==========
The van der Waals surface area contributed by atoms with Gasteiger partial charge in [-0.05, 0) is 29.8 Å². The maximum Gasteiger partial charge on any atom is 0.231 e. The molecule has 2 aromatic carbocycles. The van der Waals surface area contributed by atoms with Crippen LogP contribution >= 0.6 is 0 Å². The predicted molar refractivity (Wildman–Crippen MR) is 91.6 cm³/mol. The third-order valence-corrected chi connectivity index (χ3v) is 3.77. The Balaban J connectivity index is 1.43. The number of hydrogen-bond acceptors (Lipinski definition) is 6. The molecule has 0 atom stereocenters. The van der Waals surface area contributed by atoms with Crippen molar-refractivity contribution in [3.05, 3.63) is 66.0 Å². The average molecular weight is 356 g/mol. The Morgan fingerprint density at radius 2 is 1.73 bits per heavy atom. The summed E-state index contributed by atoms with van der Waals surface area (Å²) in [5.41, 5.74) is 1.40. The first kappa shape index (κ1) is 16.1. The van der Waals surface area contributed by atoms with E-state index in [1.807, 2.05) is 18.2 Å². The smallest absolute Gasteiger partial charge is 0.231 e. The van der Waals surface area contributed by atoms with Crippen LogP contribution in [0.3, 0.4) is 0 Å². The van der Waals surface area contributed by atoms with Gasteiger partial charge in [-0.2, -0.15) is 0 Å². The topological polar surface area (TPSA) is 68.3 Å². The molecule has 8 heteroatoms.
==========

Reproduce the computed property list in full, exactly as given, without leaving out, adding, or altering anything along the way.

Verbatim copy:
The van der Waals surface area contributed by atoms with Gasteiger partial charge in [-0.05, 0) is 29.8 Å². The maximum Gasteiger partial charge on any atom is 0.231 e. The molecule has 2 aromatic carbocycles. The van der Waals surface area contributed by atoms with Crippen LogP contribution >= 0.6 is 0 Å². The predicted molar refractivity (Wildman–Crippen MR) is 91.6 cm³/mol. The third-order valence-corrected chi connectivity index (χ3v) is 3.77. The Balaban J connectivity index is 1.43. The number of hydrogen-bond acceptors (Lipinski definition) is 6. The molecule has 0 atom stereocenters. The van der Waals surface area contributed by atoms with Crippen molar-refractivity contribution in [3.05, 3.63) is 66.0 Å². The average molecular weight is 356 g/mol. The Morgan fingerprint density at radius 2 is 1.73 bits per heavy atom. The summed E-state index contributed by atoms with van der Waals surface area (Å²) in [5.41, 5.74) is 1.40. The first kappa shape index (κ1) is 16.1. The van der Waals surface area contributed by atoms with E-state index in [1.807, 2.05) is 18.2 Å². The smallest absolute Gasteiger partial charge is 0.231 e. The van der Waals surface area contributed by atoms with Crippen LogP contribution in [0.3, 0.4) is 0 Å². The van der Waals surface area contributed by atoms with Gasteiger partial charge in [-0.2, -0.15) is 0 Å². The topological polar surface area (TPSA) is 68.3 Å². The molecule has 8 heteroatoms.